Comment: The only significance of the issue is that China continues its assertive and intrusive maritime practices. The Southeast Asian states and their allies need to confront and protest the Chinese ships whenever they find them so as to deny any Chinese claim of an abandoned claim, implied consent or right of past practice.
Afghanistan: Special comment. Yes, the Taliban have begun a spring offensive. Yesterday a NATO spokesman denied the Taliban had begun a spring offensive. Today, a news report contradicted the NATO spokesman, citing a surge of attacks in the past 48 hours.
The number of clashes and IED incidents in February was the lowest in years ofr a single month, but fighting in March more than doubled the rate in February. The pace for April is so high that it will result in yet another doubling, if the Taliban sustain it. That would make April 2012 the single worst month for violent clashes of all kinds since the US intervention began in late 2001. More than 55% of the security incidents are instigated by the Taliban.
The data available to NightWatch are insufficiently granular for an assessment of each of the 400 districts in Afghanistan, as has been the NightWatch custom. However, it is adequate to show that the bulk of the fighting remains confined to the 12 Pashtun provinces of eastern and southern Afghanistan and that lower levels of fighting are occurring in an additional 10 of the 34 provinces of Afghanistan.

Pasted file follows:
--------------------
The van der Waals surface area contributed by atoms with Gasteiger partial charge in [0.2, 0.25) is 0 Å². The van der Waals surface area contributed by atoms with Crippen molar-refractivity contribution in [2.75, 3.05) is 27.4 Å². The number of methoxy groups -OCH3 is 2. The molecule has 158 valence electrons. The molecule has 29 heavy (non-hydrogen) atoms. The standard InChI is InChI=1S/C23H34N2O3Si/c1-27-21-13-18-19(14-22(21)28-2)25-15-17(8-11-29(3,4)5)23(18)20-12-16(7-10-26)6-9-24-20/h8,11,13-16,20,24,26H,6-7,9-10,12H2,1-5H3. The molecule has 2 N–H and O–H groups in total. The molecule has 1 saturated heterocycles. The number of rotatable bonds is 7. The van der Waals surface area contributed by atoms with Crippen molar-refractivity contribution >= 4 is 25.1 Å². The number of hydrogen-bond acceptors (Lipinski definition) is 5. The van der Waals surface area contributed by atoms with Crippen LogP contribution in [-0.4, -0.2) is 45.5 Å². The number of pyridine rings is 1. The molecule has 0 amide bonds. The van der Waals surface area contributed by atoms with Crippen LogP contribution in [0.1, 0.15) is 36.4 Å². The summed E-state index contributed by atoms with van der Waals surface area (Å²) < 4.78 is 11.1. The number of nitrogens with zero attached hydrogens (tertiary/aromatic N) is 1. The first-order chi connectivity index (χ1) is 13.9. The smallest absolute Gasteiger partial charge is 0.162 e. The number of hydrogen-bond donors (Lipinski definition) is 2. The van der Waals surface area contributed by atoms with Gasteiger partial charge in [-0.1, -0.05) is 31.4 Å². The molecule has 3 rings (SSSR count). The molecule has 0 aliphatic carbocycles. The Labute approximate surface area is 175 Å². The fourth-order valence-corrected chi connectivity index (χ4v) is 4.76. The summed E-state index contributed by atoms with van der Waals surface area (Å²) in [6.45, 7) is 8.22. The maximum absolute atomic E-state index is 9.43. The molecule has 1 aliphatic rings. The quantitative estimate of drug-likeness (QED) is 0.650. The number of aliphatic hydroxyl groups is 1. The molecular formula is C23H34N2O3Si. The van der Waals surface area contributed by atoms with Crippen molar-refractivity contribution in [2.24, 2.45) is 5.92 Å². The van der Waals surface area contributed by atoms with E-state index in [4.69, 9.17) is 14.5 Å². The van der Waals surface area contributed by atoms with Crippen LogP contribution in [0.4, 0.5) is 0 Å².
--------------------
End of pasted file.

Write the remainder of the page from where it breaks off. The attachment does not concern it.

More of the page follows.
The area near Kabul and the central mountain provinces are the most secure. Security around Kabul remains a high priority for the government and NATO, so a disproportionate number of NATO forces remain constantly on patrol. The central mountains are populated by the Hazara peoples who despise the Pashtun and especially the Taliban who persecuted them prior to the US intervention.
The data show that the US military surge in 2011 succeeded in reducing the number of security incidents per month, but had little lasting effect. The south and east remain the areas under greatest stress, with the Taliban instigating more than half of the combat actions.
Turkey: For the record. Prime Minister Erdogan on 11 April suggested he might invoke NATO's Article 5 in order to protect Turkey's border against Syrian military attacks, Today's Zaman reported. Article Five states that an attack on any NATO member is considered an attack on all members.